While the nation is focusing on 2024’s presidential election, New Jersey is holding state-level elections this year… and the Garden State just got a huge shakeup.
New Jersey state Sen. Samuel Thompson, 87, said Monday he’s leaving the Republican Party and plans to seek reelection this year as a Democrat.
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Despite switching parties, Thompson is retaining his support for former President Donald Trump. When asked about the prospects for a Trump supporter in today’s Democrat Party, Thompson said, “Everybody is entitled to their own choices and what they’re going to do.”
Thompson left the GOP after party leaders questioned his fitness for office because of his age.
“The betrayal by so many of my friends — that was too much for me,” he told the Associated Press in a phone interview. “I am not leaving my party. My party leadership has left me.”
Sure enough, Middlesex County Republican Chairman Rob Bengivenga said that the party leaders decided to support another candidate for state Senate. However, he still hoped that Thompson would play some role in the GOP’s future.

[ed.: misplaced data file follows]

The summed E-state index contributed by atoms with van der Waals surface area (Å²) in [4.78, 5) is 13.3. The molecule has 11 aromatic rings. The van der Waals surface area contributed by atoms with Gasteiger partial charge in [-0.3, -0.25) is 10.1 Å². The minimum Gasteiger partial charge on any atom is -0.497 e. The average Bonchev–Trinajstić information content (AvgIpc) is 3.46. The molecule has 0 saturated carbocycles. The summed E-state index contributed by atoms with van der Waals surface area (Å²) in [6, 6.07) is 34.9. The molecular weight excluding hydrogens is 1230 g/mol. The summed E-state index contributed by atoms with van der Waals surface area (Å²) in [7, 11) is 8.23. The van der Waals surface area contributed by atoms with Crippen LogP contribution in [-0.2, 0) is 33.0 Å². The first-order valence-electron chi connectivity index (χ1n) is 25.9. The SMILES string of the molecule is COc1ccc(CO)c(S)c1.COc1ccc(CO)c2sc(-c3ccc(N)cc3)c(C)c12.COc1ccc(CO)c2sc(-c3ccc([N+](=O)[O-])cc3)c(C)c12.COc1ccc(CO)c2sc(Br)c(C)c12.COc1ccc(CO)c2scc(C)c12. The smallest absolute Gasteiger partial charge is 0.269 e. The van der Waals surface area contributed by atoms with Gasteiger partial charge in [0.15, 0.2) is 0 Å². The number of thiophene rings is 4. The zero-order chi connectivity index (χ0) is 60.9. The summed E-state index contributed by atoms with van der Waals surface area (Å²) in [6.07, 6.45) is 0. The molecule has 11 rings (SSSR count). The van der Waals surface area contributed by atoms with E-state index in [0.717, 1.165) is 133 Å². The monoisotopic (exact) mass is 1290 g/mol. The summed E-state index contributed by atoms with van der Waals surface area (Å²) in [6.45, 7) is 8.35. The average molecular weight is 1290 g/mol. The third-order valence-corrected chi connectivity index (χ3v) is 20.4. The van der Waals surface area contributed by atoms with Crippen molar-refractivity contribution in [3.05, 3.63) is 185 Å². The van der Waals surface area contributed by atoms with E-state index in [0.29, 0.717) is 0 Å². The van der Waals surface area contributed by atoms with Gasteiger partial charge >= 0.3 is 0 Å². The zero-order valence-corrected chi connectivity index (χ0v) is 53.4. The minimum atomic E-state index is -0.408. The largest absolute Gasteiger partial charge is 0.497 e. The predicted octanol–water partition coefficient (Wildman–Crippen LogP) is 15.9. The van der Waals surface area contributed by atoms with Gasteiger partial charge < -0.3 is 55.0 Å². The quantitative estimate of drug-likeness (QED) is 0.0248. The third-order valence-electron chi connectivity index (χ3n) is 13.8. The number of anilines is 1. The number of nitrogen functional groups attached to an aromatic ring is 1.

“I was hoping the Senator would embrace it and work together as a mentor and advisor for the years to come,” the county GOP chair told the AP.
Democratic Gov. Phil Murphy said in a statement that he welcomed Thompson to the party and called him a tireless public servant.
After the switch, the Democrats would hold 25 of the chamber’s 40 seats. They’ve held between 24 or 25 seats in every session since 2012.
All 120 seats in the Assembly and Senate are up for reelection this year. The primary is set for June, when Thompson could have faced a primary challenger against him in the GOP if he still ran. It’s unclear whether Democrats will run a candidate against him in the party’s primary.
The senator represents the 12th Legislative District, which includes parts of Burlington, Middlesex, Monmouth and Ocean counties. He served as a delegate to every Republican National Convention from 1988 to 2012.
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Thompson, a former research scientist who served in the Army, said he plans to run for office in this year’s legislative election. He said unlike some lawmakers who work part time as legislators while also holding other jobs, he works only as a legislator.
“It is my life. It gives me something to do every day when I wake up to get there and help people. The alternative is sit at home and just wait to die? I have to be active,” he said. “I think I’m doing a public service.”
Thompson isn’t the only Jersey pol to switch parties. Earlier this month, East Hanover Township watched its mayor leave the Democratic Party for the GOP… along with all four members of the town council.
Read more: Entire city council quit Dems, join Republicans
The Horn editorial team and the Associated Press contributed to this article.